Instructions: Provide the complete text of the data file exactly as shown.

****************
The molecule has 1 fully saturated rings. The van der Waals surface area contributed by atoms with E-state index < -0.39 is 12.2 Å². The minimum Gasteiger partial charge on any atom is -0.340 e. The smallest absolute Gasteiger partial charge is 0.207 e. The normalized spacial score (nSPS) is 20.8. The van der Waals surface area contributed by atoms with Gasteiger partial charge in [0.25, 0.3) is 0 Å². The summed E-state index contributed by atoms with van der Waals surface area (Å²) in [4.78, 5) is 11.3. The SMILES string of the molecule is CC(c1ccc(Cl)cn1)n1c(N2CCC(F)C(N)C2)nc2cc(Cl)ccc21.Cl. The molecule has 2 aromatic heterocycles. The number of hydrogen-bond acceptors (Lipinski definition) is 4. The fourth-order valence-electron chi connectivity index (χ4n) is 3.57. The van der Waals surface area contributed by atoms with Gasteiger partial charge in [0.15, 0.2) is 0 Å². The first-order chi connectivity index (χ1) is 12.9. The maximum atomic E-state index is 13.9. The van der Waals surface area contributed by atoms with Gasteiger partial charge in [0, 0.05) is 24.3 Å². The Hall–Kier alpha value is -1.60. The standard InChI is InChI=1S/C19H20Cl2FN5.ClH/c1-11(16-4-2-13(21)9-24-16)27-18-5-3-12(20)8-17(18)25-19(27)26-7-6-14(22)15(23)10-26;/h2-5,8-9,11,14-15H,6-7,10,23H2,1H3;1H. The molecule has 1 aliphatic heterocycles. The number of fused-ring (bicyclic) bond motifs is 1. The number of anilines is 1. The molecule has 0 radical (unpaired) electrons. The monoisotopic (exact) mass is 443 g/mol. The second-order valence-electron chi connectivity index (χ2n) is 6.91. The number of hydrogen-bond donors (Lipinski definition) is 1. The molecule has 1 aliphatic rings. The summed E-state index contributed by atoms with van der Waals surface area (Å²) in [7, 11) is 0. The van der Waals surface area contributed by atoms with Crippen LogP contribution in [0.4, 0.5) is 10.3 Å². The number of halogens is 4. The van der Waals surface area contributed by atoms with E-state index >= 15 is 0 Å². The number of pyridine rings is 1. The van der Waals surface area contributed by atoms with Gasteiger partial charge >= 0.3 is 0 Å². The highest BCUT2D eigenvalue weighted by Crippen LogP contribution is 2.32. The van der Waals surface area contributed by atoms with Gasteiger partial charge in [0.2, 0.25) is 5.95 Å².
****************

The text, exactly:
The molecule has 1 fully saturated rings. The van der Waals surface area contributed by atoms with E-state index < -0.39 is 12.2 Å². The minimum Gasteiger partial charge on any atom is -0.340 e. The smallest absolute Gasteiger partial charge is 0.207 e. The normalized spacial score (nSPS) is 20.8. The van der Waals surface area contributed by atoms with Gasteiger partial charge in [0.25, 0.3) is 0 Å². The summed E-state index contributed by atoms with van der Waals surface area (Å²) in [4.78, 5) is 11.3. The SMILES string of the molecule is CC(c1ccc(Cl)cn1)n1c(N2CCC(F)C(N)C2)nc2cc(Cl)ccc21.Cl. The molecule has 2 aromatic heterocycles. The number of hydrogen-bond acceptors (Lipinski definition) is 4. The fourth-order valence-electron chi connectivity index (χ4n) is 3.57. The van der Waals surface area contributed by atoms with Gasteiger partial charge in [0.15, 0.2) is 0 Å². The first-order chi connectivity index (χ1) is 12.9. The maximum atomic E-state index is 13.9. The van der Waals surface area contributed by atoms with Gasteiger partial charge in [0, 0.05) is 24.3 Å². The Hall–Kier alpha value is -1.60. The standard InChI is InChI=1S/C19H20Cl2FN5.ClH/c1-11(16-4-2-13(21)9-24-16)27-18-5-3-12(20)8-17(18)25-19(27)26-7-6-14(22)15(23)10-26;/h2-5,8-9,11,14-15H,6-7,10,23H2,1H3;1H. The molecule has 1 aliphatic heterocycles. The number of fused-ring (bicyclic) bond motifs is 1. The number of anilines is 1. The molecule has 0 radical (unpaired) electrons. The monoisotopic (exact) mass is 443 g/mol. The second-order valence-electron chi connectivity index (χ2n) is 6.91. The number of hydrogen-bond donors (Lipinski definition) is 1. The molecule has 1 aliphatic rings. The summed E-state index contributed by atoms with van der Waals surface area (Å²) in [7, 11) is 0. The van der Waals surface area contributed by atoms with Crippen LogP contribution in [0.4, 0.5) is 10.3 Å². The number of halogens is 4. The van der Waals surface area contributed by atoms with E-state index >= 15 is 0 Å². The number of pyridine rings is 1. The van der Waals surface area contributed by atoms with Gasteiger partial charge >= 0.3 is 0 Å². The highest BCUT2D eigenvalue weighted by Crippen LogP contribution is 2.32. The van der Waals surface area contributed by atoms with Gasteiger partial charge in [0.2, 0.25) is 5.95 Å².